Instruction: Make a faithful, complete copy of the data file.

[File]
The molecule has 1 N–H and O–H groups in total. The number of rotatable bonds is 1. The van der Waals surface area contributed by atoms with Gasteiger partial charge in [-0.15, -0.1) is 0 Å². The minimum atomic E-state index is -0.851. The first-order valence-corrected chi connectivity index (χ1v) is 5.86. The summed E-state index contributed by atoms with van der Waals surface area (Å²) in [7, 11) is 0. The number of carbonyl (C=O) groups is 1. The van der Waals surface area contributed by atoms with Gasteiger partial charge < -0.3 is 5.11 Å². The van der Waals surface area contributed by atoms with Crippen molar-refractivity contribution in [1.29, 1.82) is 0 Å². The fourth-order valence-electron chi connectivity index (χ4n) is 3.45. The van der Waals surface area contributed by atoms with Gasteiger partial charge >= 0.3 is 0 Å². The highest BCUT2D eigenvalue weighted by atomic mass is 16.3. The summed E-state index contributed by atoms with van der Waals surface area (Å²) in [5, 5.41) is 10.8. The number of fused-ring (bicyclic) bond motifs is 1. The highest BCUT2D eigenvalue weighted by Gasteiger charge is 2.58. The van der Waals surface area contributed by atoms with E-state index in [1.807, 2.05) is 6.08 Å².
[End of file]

The molecule has 1 N–H and O–H groups in total. The number of rotatable bonds is 1. The van der Waals surface area contributed by atoms with Gasteiger partial charge in [-0.15, -0.1) is 0 Å². The minimum atomic E-state index is -0.851. The first-order valence-corrected chi connectivity index (χ1v) is 5.86. The summed E-state index contributed by atoms with van der Waals surface area (Å²) in [7, 11) is 0. The number of carbonyl (C=O) groups is 1. The van der Waals surface area contributed by atoms with Gasteiger partial charge < -0.3 is 5.11 Å². The van der Waals surface area contributed by atoms with Crippen molar-refractivity contribution in [1.29, 1.82) is 0 Å². The fourth-order valence-electron chi connectivity index (χ4n) is 3.45. The van der Waals surface area contributed by atoms with Gasteiger partial charge >= 0.3 is 0 Å². The highest BCUT2D eigenvalue weighted by atomic mass is 16.3. The summed E-state index contributed by atoms with van der Waals surface area (Å²) in [5, 5.41) is 10.8. The number of fused-ring (bicyclic) bond motifs is 1. The highest BCUT2D eigenvalue weighted by Gasteiger charge is 2.58. The van der Waals surface area contributed by atoms with E-state index in [1.807, 2.05) is 6.08 Å².